At the risk of this question having an easy answer, I am asking the following:

Suppose we have a measurable cardinal $\kappa$ and a (possibly regular) cardinal $\lambda>\kappa$. Is there any condition, like the existence of an appropriate ultrafilter, that implies the existence of an elementary embedding $j:V\to M$ with critical point $\kappa$ so that $j(\kappa)=\lambda$?

An example is when $\kappa$ is huge: if there is a normal $\kappa$-complete ultrafilter $U$ on $P(\lambda)$ with the property that $\{X\subseteq P(\lambda)\mid ot(X)=\kappa\}\in U$, then the ultrapower embedding $j:V\to M\simeq Ult(V,U)$ satisfies $j(\kappa)=\lambda$ (and $~{}^{j(\kappa)}M\subseteq M$)..

However, I am interested in the case where $\kappa$ is only measurable, maybe not even strong.

I am assuming Choice and whenever I write $j:V\to M$ I mean that $M\subseteq V$ is a transitive model of ZFC.


1 Answer 1


Here is a necessary and sufficient criterion: $\lambda>2^\kappa$. This is easily seen to be necessary, since if $j:V\to M$ has critical point $\kappa$, then the power set $P(\kappa)$ is contained in $M$, and from this it follows that $j(\kappa)>2^\kappa$ since $j(\kappa)$ is inaccessible in $M$. Conversely, we can hit every cardinal above $2^\kappa$, by the following.

Theorem. If $\kappa$ is a measurable cardinal, then every cardinal $\lambda>2^\kappa$ is the image $\lambda=j(\kappa)$ of some elementary embedding $j:V\to M$ with critical point $\kappa$.

Proof. Let $\mu$ be a normal measure on $\kappa$ and consider the class of images $j_\alpha(\kappa)$, where $j_\alpha$ is the $\alpha$-iterated ultrapower by $\mu$. These are the ordinals that form the critical sequence. This class of ordinals is closed and unbounded. It is clearly unbounded, since by iterating further, we can push $j(\kappa)$ as high as desired. It is closed, since the iterations are defined to take the direct limit at limit stages, and this makes the critical sequence continuous.

Finally, I claim that every cardinal above $2^\kappa$ is on the critical sequence. To see this, it suffices to argue that at each stage, we don't jump over the next cardinal. If $j_\alpha:V\to M_\alpha$ is the $\alpha^{th}$ iterate, then the extender representation shows that every element of $M$ has the form $j(f)(s)$, where $f:\kappa\to V$ and $s$ is a finite sequence from the critical sequence below $\kappa_\alpha$, which are ordinals below $j_\alpha(\kappa)$. If we go one more step, to $j_{\alpha+1}:V\to M_{\alpha+1}$, then we only need to add one more generator or seed, namely $\kappa_\alpha$ itself, and so $|j_{\alpha+1}(\kappa)|^V\leq |\kappa^\kappa|\cdot|(\alpha+1)^{<\omega}|$, which has the same size as $j_\alpha(\kappa)$. So at successor stages, we don't get to the next cardinal, and so we reach all the cardinals at limit stages. So we'll get every cardinal above $2^\kappa$. QED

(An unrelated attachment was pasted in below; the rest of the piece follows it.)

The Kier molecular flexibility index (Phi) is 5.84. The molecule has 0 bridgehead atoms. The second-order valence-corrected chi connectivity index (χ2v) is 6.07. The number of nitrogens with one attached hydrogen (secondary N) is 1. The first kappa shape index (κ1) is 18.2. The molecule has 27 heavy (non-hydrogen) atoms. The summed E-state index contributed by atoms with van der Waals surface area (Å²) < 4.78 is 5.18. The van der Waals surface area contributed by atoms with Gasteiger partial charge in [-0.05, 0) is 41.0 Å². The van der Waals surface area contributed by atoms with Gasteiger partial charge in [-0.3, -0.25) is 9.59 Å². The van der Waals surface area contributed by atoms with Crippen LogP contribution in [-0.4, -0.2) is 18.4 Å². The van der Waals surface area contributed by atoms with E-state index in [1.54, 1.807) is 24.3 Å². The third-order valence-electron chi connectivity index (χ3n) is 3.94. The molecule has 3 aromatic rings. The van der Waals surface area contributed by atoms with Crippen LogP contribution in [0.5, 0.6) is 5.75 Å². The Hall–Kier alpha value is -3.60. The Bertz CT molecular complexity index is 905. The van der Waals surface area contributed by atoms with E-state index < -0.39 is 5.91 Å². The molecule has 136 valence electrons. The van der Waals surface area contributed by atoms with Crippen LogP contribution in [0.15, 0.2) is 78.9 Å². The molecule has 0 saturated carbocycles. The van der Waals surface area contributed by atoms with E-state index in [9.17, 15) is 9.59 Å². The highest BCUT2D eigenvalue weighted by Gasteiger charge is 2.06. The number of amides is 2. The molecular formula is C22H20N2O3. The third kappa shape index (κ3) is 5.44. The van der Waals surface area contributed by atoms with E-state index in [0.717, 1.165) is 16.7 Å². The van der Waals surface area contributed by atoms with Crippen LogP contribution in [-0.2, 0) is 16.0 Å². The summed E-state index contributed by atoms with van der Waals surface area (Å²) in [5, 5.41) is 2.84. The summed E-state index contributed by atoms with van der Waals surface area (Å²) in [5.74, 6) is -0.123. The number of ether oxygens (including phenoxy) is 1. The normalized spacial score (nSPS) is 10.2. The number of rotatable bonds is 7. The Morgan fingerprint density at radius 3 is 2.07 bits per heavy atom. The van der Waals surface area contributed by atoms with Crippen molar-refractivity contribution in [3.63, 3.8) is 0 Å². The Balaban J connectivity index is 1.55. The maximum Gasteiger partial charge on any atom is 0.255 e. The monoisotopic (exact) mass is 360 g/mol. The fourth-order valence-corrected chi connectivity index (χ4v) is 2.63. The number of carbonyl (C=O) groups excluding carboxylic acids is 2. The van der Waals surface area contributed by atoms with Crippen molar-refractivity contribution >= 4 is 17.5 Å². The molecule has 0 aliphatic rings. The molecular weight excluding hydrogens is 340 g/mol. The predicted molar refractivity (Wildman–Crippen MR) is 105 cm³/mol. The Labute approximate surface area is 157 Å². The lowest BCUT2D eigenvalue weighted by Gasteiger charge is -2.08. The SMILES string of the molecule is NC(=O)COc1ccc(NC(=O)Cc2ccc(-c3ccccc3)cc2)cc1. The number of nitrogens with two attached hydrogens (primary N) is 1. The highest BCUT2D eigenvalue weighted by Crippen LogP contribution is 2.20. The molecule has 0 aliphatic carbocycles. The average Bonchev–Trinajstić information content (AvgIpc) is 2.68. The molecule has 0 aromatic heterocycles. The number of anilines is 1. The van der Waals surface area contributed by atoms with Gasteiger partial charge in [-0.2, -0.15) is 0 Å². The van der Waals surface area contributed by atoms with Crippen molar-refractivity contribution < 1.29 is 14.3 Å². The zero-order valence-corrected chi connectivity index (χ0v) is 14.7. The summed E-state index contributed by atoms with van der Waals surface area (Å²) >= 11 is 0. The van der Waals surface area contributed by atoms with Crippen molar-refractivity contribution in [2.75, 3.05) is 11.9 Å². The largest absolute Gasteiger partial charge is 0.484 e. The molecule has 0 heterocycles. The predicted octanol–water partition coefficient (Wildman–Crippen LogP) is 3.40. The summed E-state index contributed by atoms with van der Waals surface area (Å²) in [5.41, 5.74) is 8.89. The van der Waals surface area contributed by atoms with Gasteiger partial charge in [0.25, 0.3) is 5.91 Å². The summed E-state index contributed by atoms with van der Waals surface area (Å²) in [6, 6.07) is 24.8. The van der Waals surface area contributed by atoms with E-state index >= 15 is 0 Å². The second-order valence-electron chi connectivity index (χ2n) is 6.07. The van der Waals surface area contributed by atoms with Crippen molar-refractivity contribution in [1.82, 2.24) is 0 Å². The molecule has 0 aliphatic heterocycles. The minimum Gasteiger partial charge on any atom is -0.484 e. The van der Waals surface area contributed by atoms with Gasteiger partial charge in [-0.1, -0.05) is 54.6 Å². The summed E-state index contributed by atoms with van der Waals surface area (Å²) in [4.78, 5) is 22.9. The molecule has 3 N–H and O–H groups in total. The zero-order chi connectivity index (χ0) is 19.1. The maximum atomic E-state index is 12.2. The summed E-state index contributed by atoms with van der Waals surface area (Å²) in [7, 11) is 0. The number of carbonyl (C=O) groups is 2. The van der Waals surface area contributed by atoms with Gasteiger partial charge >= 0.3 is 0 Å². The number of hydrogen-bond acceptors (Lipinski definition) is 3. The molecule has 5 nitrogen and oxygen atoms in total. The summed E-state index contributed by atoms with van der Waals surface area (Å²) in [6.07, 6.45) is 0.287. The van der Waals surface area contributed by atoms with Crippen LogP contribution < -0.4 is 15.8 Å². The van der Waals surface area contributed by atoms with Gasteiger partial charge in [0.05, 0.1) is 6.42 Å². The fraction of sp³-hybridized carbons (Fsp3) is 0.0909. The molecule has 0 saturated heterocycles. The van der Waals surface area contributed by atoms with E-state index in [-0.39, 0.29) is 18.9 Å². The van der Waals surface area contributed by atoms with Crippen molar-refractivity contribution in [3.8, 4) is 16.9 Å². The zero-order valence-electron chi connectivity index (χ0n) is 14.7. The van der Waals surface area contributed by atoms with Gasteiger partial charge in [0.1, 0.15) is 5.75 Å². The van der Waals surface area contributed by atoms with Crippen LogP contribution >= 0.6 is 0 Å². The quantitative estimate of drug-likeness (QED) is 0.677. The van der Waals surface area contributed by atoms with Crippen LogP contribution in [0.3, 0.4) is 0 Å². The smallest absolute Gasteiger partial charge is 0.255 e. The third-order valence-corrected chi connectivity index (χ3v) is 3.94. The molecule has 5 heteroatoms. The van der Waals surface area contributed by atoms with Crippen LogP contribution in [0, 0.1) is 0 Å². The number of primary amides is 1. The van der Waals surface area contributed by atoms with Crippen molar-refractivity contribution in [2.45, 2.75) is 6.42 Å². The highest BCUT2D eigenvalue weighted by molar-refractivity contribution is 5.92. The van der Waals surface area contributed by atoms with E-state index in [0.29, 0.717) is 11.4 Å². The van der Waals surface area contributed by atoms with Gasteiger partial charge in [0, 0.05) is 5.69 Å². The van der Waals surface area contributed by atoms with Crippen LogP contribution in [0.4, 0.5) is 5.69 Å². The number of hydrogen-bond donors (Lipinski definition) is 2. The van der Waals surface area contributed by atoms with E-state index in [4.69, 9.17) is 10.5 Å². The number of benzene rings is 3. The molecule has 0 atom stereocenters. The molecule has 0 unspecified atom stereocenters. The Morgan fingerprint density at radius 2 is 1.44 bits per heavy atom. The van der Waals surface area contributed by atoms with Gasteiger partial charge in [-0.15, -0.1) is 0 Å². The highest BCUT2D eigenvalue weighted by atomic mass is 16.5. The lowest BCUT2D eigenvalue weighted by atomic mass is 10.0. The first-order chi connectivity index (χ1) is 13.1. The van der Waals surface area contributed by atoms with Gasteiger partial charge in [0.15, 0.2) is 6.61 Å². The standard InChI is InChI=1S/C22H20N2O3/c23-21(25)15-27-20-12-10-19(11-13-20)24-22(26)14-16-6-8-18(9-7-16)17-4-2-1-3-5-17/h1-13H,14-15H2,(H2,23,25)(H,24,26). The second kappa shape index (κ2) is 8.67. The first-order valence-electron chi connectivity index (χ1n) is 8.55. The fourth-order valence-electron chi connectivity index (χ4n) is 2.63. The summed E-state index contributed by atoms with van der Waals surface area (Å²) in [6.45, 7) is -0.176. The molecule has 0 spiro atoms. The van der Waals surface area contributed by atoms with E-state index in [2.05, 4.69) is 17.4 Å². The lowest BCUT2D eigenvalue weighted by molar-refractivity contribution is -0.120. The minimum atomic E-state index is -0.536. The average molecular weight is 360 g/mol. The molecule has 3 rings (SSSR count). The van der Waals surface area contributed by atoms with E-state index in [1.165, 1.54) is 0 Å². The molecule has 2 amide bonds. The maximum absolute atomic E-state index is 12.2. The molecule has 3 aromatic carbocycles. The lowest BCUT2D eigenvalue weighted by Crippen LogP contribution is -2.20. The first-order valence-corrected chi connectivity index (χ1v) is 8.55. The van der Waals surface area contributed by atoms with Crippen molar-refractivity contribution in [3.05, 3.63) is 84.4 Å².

Lastly, note that although you had asked about cardinals $\lambda$ that are the images of $\kappa$ under an embedding, nevertheless such images are not always cardinals. For example, if $\mu$ is a measure on $\kappa$ with ultrapower $j:V\to M$, then $j(\kappa)$ is never a cardinal, since it is strictly between $2^\kappa$ and $(2^\kappa)^+$. So one might want a criterion for recognizing when an ordinal $\lambda$ is the image of $\kappa$ under an embedding, and I think that is a much subtler question.

  • $\begingroup$ Thanks Joel, very nice answer! I had not realised that when we iterate a normal measure, the critical sequence is a club. Although this is a totally satisfying answer, I am still hoping that the existence of a suitable ultrafilter (on $P(\lambda)$ or on $[\lambda]^\kappa$) could also give the same result, like in the case of hugeness. Also, I agree with your final remark, it would be interesting to have absolute control on where the critical point is mapped. $\endgroup$ Commented Feb 1, 2017 at 15:23
  • $\begingroup$ That is a subtle point, @Stamatis, that the embedding might not be the result of an ultrapower by a normal (or any) measure. $\endgroup$
    – Asaf Karagila
    Commented Feb 1, 2017 at 19:04
  • $\begingroup$ Actually, it's a theorem @StamatisDimopoulos that the existence of a $\kappa$ such that ultrapowers have $j(\kappa)$ arbitrarily large is equiconsistent with the existence of a strong cardinal. Such a $\kappa$ is called a "tall" cardinal. $\endgroup$ Commented Oct 5, 2018 at 0:03
  • $\begingroup$ @KeithMillar Retrospectively, I agree with you, we need at least a strong cardinal. However, isn't there a distinction between what Hamkins calls tall and strongly tall cardinals? In the former case we have merely extender embeddings, while in the latter we have ultrapower embeddings. I had the impression that we still don't know the exact consistency strength of strongly tall cardinals, do you know if that has changed? $\endgroup$ Commented Oct 5, 2018 at 10:16
  • $\begingroup$ @StamatisDimopoulos I believe this is a debate of semantics; Jech's set theory (the textbook I used mainly) considers ultrapowers to include extender embeddings. However, I also think that when I wrote this comment I did in fact mean ultrapowers on measures, and I'm not sure what I was thinking. $\endgroup$ Commented Oct 7, 2018 at 4:16

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